1. What’s Your Market?
According to this article published in Forbes magazine, the number one element to consider when launching a new product is defining your target audience. When starting out as a web designer, you might be tempted to only target corporate businesses or ‘blue-chip’ companies. That is appealing, those types of companies tend to have bigger budgets than your local SME. However, we need to consider the work associated with web projects that are say, £10k plus. Are they more likely to contain project creep, more susceptible to change as the project goes on? (If you don’t know that term yet, you will soon. Project creep is like your Aunt Mildred talking at a family Christmas party. She goes on, and on, adding embellishments to the story that were never there to begin with, leaving you to make sense of a changing tale). Big budgets mean big expectations. And by that I don’t mean high standards. Even the hair salon down the road with a budget of £800 has high standards that should be met. But inflated expectations could equal complex functionality. Coding, PHP, something ‘very bespoke’. These are all fine if you’re aware of them from the start. But that’s hard to manage when you’re first starting out (and have not made your own mistakes to learn from)!
Take a look at this Market Pyramid from Nettl. It acts as a guideline for Nettl partners who are starting out selling web as to where the web ‘sweet-spot’ is, the most lucrative area of the market. Nettl thinks that, especially graphic designers turned web designers, should concentrate on projects based between £500 and £10,000. In a podcast interview, Lauren Okruch, from the Nettl of Dublin store, advised though, that she would “prefer to manage 10 x £1,000 websites than 1 x £10,000 website in order to prevent project creep and to ensure profitability across each project”. By following something similar to the Nettl Market Pyramid it’s likely that you would work with a variety of SME companies, be they businesses who need a website revamp or an entrepreneur who requires something from scratch.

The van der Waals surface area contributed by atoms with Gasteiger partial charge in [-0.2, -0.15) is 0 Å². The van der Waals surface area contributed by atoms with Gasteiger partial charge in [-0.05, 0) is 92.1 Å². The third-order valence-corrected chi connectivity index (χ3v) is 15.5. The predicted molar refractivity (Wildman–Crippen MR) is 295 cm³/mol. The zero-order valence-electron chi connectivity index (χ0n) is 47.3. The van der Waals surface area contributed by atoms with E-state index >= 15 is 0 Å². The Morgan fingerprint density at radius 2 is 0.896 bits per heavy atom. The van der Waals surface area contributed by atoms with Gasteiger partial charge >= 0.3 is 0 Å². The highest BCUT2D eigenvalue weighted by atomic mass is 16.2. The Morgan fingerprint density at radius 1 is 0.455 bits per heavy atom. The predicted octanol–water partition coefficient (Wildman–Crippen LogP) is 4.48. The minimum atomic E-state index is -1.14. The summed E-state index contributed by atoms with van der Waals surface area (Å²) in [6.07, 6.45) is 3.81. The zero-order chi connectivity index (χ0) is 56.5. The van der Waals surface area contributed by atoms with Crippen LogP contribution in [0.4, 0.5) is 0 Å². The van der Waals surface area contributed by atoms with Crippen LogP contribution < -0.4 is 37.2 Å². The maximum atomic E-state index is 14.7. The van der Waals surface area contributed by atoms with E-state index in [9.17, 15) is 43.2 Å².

2. Price, Price, Price
Demographic and pricing are interlinked. Katherine Paine was right when she said “the moment you make a mistake in pricing, you’re eating into your reputation or your profits.”* When you start offering website design, it’s helpful to know what hourly rate your business needs to be profitable. For example, a rate between £50 and £100 an hour. A £1,000 site might therefore take you 10 hours to complete, a basic brochure site priced at £300 just 3 hours. It’s easy to understand then, why one would prefer to take on 10 x £1,000 sites than 1 x £10,000 site. There’s not much room in 10 hours for back and forth and the smaller the risk of project creep, the smaller the risk of the project becoming unprofitable.
Another tip when starting out in web is looking at how and when a client should pay. One of the Nettl Mantras (and there are a few of those) is to charge based on time rather than deliverables. For example, say you advise a client that you will take a deposit now and stage 2 of the payment plan will be collected once the homepage has been finalised. But if the client is providing the content for the homepage, and stalls giving it to you, you aren’t going to get paid. Instead, let’s say you take a deposit now and stage 2 of the payment plan will be taken in 4 weeks time. This means regardless of how and when the client provides you with content, you’re still going to get paid and cashflow isn’t an issue. It might also give your client that bit of impetus to give you the copy too! It helps to keep the project on track. You might want to look at automating your payments to make life even easier. Have a read of Secrets & Chandeliers to get some ideas.
3. Which Platform is Best?